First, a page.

The rights of cohabitants

Cohabitation is the fastest growing type of family in England and Wales. In 2021, there were around 3.6 million cohabiting couples in the UK, up from 1.5 million in 1996.

While married couples and civil partners in England and Wales have certain legal rights and responsibilities in the event of divorce or death, cohabitants enjoy lesser protections. Legal reality notwithstanding, many people believe in the so-called “common law marriage myth,” which is the mistaken belief that after a certain amount of time together, the law treats cohabitants as if they were married. In the event of family breakdown, cohabitants must rely on complex principles of property law and trusts. Schedule 1 of the Children Act 1989 is outdated, mainly benefits children of well-to-do parents and needs reform. On death, cohabitants do not automatically inherit from their partner.

The lack of legal protection in the event of family breakdown means that women, including ethnic minority women and those who have had purely religious marriages, may experience relationship-related disadvantages. It is time for the law to adapt to the social reality of modern relationships while recognizing the social and religious status of marriage. The government should legislate an opt-out cohabitation regime, as proposed by the Law Commission. The Department of Justice should commission a review of the recommendations to see if they need to be updated. We also support the 2011 Law Commission proposals regarding claims for abstinence and family benefits for cohabiting partners. We call on the Government to implement these proposals.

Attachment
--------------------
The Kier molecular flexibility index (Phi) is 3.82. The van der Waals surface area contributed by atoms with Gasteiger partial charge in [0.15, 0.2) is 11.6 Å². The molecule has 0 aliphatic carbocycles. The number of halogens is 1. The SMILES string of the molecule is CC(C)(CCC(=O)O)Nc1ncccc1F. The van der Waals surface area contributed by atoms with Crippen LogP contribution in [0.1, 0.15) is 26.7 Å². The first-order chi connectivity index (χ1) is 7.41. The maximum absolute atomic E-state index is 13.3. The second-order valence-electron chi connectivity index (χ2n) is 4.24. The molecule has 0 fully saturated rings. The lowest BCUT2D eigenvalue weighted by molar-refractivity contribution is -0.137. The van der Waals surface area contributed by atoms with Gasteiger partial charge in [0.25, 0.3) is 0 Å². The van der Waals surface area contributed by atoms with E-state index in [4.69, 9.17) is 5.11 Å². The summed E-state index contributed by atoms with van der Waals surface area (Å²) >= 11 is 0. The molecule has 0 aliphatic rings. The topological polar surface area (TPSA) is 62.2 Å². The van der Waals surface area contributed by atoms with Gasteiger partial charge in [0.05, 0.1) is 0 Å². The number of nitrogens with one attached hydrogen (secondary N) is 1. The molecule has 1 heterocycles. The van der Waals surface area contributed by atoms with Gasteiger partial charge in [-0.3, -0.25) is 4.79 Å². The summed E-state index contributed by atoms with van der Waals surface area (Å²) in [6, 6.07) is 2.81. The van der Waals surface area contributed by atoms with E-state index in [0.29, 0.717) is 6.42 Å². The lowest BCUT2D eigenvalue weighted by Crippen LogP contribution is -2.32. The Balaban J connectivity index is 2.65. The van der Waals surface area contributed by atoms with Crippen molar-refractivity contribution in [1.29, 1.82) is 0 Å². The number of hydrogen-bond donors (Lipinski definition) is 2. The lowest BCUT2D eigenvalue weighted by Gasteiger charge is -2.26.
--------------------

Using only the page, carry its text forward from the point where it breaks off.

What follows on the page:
The government should also issue clear guidelines on how pension schemes should treat surviving partners when claiming a survivor’s pension. We also recommend that ministers review the inheritance tax regime so that it is the same for cohabitants as for married couples and civil partners. Finally, the Government should launch a public awareness campaign to inform the population of the legal distinctions between marriage, union and cohabitation.

The report can be read in full here.

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